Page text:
This week marks the launch of a new science education podcast called, Science Modeling Talks. The podcast provides some history on the Modeling pedagogy and access to resources, as well as entertaining anecdotes from award-winning educators. The podcast is free and available on a variety of platforms.
This post describes some simple experiments using various coins and neodymium magnets that connect to the 2019 National Chemistry Week theme of Marvelous Metals!
Have you ever seen the liquid nitrogen cloud? Do you wonder how the cloud forms when hot water is thrown onto liquid nitrogen? This post explores the liquid nitrogen cloud and possible explanations for its formation.
The Component 2 Differentiation Portfolio of National Board Certification has many parts and can be overwhelming at first glance. My goal is to share strategies to help break down this component into manageable pieces so you can grow as an educator and score high.
Did you know there is a simple test you can do to see if an alkaline battery is fresh or dead? All you need to do is bounce the bottom of a battery onto a hard, flat surface. Guess what causes this difference in bouncing ability between fresh and dead batteries? Chemistry, of course!
The June, 2018 issue of the Journal of Chemical Education contains an article that describes a simple, yet fascinating experiment that you and your students are going to love! It involves the use of butterfly wings from the genus Morpho. I obtained some of these wings and enjoyed experimenting with them. You will too!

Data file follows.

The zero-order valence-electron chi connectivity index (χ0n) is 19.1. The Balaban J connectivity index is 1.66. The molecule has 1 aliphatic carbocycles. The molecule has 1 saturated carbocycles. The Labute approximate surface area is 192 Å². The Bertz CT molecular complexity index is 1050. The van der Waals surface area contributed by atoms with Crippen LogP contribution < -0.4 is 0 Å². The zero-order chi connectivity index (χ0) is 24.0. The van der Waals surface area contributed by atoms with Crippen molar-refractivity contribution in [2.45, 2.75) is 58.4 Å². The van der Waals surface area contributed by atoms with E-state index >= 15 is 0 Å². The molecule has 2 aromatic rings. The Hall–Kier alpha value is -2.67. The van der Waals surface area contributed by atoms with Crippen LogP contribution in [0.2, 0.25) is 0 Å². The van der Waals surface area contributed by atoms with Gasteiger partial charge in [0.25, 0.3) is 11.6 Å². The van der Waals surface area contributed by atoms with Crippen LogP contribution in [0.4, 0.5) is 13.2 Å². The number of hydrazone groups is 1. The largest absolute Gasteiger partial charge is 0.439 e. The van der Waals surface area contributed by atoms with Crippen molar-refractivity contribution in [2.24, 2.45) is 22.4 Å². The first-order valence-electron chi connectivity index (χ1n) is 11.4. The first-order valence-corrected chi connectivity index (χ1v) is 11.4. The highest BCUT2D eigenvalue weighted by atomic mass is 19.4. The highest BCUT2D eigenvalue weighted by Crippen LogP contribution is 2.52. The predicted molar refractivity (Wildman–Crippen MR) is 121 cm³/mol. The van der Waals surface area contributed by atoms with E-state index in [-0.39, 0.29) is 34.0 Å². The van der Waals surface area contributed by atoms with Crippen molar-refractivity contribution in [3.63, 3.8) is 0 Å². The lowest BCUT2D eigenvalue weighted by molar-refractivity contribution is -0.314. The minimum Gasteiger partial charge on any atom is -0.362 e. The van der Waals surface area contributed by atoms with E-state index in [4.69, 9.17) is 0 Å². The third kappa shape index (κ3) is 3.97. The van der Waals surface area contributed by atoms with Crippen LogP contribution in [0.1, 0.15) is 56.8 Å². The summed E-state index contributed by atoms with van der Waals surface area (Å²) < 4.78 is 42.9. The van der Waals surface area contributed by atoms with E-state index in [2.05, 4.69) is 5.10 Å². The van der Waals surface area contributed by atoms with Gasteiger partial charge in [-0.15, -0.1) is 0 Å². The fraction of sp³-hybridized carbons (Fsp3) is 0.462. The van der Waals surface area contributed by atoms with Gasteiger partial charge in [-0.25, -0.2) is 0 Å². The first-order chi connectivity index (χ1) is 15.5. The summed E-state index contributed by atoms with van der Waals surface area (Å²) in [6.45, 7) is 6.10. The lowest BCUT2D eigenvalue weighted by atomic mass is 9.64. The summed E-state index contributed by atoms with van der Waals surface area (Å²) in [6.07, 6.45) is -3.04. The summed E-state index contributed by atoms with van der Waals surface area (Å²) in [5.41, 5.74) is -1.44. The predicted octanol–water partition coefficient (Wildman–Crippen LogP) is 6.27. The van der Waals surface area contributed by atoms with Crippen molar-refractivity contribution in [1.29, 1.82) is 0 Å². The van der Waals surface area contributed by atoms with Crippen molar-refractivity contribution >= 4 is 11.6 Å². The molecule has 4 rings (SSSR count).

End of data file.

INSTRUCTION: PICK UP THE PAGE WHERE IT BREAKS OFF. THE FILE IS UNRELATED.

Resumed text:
Read Dr. Nakita Noel’s career profile describing her background and her current position as a Postdoctoral Research Fellow at the Princeton Research Institute for the Science and Technology of Materials.
As a teacher, having the freedom to create or edit something within my instruction based on the needs of my students is incredibly important to me. So, when I found out the activities in Pivot Interactives are completely customizable, I was thrilled.
You are likely aware that diamonds are converted - albeit slowly - to graphite under normal conditions. Thus, diamonds don't last forever, in contrast to the popular advertising slogan. However, did you know that you can use chemistry to prove that diamonds are not forever? It's simpler than you think...
A new event called "The Mole"was unveiled at BCCE 2018. I told the story of how one of my students discovered how to make marshmallows spark in the microwave oven.